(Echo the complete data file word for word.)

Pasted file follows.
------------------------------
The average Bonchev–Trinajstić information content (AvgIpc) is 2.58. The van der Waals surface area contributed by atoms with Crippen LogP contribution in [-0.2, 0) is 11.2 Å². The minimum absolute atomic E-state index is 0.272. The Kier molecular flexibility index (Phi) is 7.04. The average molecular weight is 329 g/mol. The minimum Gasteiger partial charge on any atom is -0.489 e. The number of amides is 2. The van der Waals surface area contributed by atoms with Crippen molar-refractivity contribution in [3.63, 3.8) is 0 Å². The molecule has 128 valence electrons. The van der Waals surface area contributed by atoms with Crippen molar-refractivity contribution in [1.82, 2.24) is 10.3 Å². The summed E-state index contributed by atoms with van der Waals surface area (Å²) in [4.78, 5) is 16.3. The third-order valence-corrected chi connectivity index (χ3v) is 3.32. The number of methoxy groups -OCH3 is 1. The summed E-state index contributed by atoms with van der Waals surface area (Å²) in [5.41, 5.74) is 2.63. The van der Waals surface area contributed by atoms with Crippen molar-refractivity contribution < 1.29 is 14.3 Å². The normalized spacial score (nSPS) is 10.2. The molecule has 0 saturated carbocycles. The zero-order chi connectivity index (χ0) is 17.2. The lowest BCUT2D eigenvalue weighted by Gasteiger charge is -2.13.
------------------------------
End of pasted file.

The average Bonchev–Trinajstić information content (AvgIpc) is 2.58. The van der Waals surface area contributed by atoms with Crippen LogP contribution in [-0.2, 0) is 11.2 Å². The minimum absolute atomic E-state index is 0.272. The Kier molecular flexibility index (Phi) is 7.04. The average molecular weight is 329 g/mol. The minimum Gasteiger partial charge on any atom is -0.489 e. The number of amides is 2. The van der Waals surface area contributed by atoms with Crippen molar-refractivity contribution in [3.63, 3.8) is 0 Å². The molecule has 128 valence electrons. The van der Waals surface area contributed by atoms with Crippen molar-refractivity contribution in [1.82, 2.24) is 10.3 Å². The summed E-state index contributed by atoms with van der Waals surface area (Å²) in [4.78, 5) is 16.3. The third-order valence-corrected chi connectivity index (χ3v) is 3.32. The number of methoxy groups -OCH3 is 1. The summed E-state index contributed by atoms with van der Waals surface area (Å²) in [5.41, 5.74) is 2.63. The van der Waals surface area contributed by atoms with Crippen molar-refractivity contribution < 1.29 is 14.3 Å². The normalized spacial score (nSPS) is 10.2. The molecule has 0 saturated carbocycles. The zero-order chi connectivity index (χ0) is 17.2. The lowest BCUT2D eigenvalue weighted by Gasteiger charge is -2.13.